LAS VEGAS — Next time a local TV station goes into negotiations with a syndicator for a show, or a network negotiates with a studio, look for the contract to go beyond over-the-air distribution and include clauses on the information superhighway.
That’s the strategy of the future, say network execs at the National Assn. of Broadcasters confab. To survive on the information highway and protect their lane, broadcasters need to make sure their programming is exclusive.
“Get as much of the rights as you can to exploit over-the-air product,” said Molly Pauker, Fox Broadcasting’s Washington counsel.
Pauker said the network was alarmed that a video-on-demand test had an agreement with one of Fox’s program suppliers for Fox shows, meaning that viewers in that market don’t have to watch Fox to watch the show. She declined to say who is performing the test.
Conversely, even when a network owns a show, offering it to another medium such as video-on-demand via cable isn’t easy.
Capital Cities/ABC, which is participating in video-on-demand tests with cable programmer Discovery Communications, has found that even if you own the show, you don’t necessarily own the rights to the content.
“There are clearance problems across the board,” said Charlene Vanlier, Washington counsel, CapCities/ABC. “In an episode of ’20/20′ we use movie clips and music that are not ours.” That means the network has to go back to the copyright holder and seek further permission for the use of material, which can get costly.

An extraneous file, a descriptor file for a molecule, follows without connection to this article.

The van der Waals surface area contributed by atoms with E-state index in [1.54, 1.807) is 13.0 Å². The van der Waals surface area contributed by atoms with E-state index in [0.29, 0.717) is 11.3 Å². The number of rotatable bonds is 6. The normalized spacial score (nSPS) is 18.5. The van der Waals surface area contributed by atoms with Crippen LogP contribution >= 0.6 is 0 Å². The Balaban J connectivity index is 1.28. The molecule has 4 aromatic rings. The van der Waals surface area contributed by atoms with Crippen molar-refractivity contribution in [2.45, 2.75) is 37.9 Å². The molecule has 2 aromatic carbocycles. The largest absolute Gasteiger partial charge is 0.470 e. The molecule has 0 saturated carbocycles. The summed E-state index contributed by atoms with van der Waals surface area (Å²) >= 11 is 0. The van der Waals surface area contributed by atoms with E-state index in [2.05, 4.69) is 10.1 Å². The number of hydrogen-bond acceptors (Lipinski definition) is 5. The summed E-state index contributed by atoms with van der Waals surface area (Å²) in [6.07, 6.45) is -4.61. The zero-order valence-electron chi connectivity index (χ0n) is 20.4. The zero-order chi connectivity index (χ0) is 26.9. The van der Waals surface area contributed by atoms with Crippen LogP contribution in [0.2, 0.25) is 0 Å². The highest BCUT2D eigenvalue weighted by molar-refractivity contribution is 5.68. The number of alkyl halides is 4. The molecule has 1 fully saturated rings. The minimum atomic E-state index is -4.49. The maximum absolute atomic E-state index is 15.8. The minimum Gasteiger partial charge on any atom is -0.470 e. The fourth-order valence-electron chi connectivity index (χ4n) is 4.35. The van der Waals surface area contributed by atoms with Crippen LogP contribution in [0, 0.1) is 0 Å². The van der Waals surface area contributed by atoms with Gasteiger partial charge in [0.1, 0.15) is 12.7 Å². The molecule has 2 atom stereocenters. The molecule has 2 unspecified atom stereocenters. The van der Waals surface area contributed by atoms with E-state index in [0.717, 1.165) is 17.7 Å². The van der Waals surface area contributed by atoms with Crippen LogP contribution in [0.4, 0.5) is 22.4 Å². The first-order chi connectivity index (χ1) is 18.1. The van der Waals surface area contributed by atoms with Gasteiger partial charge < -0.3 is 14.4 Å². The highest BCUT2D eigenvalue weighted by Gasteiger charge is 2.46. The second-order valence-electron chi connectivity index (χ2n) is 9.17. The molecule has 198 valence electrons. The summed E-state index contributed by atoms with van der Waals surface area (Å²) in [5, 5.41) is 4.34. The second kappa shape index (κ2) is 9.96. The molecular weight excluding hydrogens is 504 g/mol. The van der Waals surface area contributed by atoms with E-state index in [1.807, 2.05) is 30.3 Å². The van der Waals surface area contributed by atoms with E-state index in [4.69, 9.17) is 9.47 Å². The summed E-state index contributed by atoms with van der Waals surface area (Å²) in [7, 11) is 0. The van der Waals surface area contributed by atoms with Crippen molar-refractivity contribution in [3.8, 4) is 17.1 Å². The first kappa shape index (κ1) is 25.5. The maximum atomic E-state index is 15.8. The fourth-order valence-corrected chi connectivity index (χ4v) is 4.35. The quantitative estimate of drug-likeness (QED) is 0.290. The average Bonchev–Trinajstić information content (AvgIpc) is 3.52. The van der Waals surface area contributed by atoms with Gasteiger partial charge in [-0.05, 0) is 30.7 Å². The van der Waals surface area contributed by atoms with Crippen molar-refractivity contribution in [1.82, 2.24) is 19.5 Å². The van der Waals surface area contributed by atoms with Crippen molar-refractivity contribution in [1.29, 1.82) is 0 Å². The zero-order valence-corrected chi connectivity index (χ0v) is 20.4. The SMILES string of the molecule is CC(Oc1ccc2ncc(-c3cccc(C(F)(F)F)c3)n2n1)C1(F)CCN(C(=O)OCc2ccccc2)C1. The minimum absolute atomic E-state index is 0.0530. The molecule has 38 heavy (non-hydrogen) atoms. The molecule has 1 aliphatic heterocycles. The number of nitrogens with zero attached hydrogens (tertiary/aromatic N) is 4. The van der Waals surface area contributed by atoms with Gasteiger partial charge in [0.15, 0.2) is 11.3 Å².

It’s not limited to program content; news talent also will want extra money if their shows are being offered on services other than the network, Vanlier said. That means that when Barbara Walters starts renegotiating her contract, there could well be clauses giving her more money for any additional distribution of her shows via video-on-demand or similar experiments.
The same holds true for union contracts and residual payments for actors. CapCities/ABC recently put out a video of all the famous soap opera weddings and , according to Vanlier, spent lots of time tracking down old actors for permission and payment.
One of the problems with negotiating for copyright for programming-on-demand, Vanlier said, is that “no one knows what to charge, so they highball it.”
That is why the majority of video-on-demand tests don’t include programming from the Hollywood studios and syndicators but instead rely almost exclusively on owned product from the networks.
Once the programmers and distibutors can come to an agreement on price, the shows will be there. Of course, before that happens, the program producers have to hammer out new terms with their talent that include provisions for ancillary use.